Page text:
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World TB Day Digital Exhibition RESULTS UK

This photo exhibition was intended to be shown at the Scottish Parliament in 2020. Due to COVID-19 restrictions, we have decided to make the exhibition available digitally to mark World TB Day on 24 March 2021.

Partners

RESULTS UK is an international development advocacy organisation working towards the eradication of poverty by 2030, aiming to help people gain access to health, education and economic opportunity.

With a network of committed volunteer advocates across the UK, it has active local groups in Edinburgh and Linlithgow.

www.results.org.uk

The Union is a global leader in the fight to end TB, which uses science to design the best treatments and policies for patients and the health workers who serve them.

www.theunion.org

Working across continents and disciplines, the Universities of Edinburgh, St. Andrews, and Queen Margaret undertake research that seeks to optimise treatment, provide improved low-cost diagnostics and imaging tools, understand the implications of zoonotic infection on health, and address the often unappreciated role of health systems in tuberculosis care.

Tuberculosis today

Despite a lack of public awareness, 1.5 million people die from tuberculosis (TB) every year, which is more than from HIV and Malaria combined.

TB is a completely curable disease. Nonetheless, a third of all people are unable to access appropriate treatment. As a result, drug resistant strains of the disease have emerged and spread. These are much more difficult to treat because of a lack of new antibiotic drugs. A third of all deaths associated with Antimicrobial Resistance (AMR) are caused by drug-resistant TB.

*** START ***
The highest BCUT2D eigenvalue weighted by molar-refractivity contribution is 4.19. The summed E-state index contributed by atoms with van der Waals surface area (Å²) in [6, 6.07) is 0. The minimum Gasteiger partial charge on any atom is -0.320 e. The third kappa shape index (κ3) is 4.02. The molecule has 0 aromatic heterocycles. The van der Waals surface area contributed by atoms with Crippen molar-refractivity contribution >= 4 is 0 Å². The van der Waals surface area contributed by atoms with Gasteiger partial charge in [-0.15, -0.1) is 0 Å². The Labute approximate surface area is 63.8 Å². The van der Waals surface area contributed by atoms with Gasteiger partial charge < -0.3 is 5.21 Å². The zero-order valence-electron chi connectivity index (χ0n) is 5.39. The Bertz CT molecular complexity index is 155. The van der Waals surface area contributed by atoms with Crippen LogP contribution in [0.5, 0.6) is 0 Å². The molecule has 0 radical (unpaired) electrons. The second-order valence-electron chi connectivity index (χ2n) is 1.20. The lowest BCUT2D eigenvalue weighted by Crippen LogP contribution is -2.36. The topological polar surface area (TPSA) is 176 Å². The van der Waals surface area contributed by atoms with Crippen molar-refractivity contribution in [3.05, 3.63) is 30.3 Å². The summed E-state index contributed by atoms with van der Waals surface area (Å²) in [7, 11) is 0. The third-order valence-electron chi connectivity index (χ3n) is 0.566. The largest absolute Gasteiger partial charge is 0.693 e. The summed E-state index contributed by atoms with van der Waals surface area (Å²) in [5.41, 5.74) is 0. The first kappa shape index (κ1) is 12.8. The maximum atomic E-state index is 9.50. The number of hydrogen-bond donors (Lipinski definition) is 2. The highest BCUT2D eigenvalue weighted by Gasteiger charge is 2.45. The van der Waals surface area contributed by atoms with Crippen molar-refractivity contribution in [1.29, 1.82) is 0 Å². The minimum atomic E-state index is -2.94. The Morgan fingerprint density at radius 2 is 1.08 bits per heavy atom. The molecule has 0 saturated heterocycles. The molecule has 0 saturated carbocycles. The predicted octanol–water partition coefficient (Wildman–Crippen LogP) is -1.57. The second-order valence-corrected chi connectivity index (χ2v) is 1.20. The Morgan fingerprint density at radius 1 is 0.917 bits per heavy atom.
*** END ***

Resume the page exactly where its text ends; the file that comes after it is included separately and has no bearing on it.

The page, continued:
In Scotland, there were 271 cases of TB in 2018, which is a 7.5% decrease since 2017. The most marginalised are at greatest risk of TB, and more than one third of all cases reported were resident in the most deprived quintile. Around 60% of the people that developed TB in 2018 were born outside of Scotland, but most were diagnosed over 2 years after arrival.

Scottish universities leading the way

Scotland’s research institutions have a proud history of TB research, with Sir John Crofton having developed the first combined antibiotic regimen that still forms the basis of TB treatments today. In 2020, the Universities of Edinburgh, St Andrews and Queen Margaret continue the legacy of Sir John Crofton into the present day, working across continents and disciplines.

Their research seeks to optimise treatment, provide improved low-cost diagnostic and imaging tools, understand the implications of zoonotic infection and one health, and addresses the often unappreciated role of health systems in TB care. Their work serves patients and professionals around the world, making a tangible contribution to the delivery of the World Health Organisation’s End TB Strategy.

The following images were selected to show a range of TB challenges around the world, as well as the work of Scottish research institutions in the fight against the disease.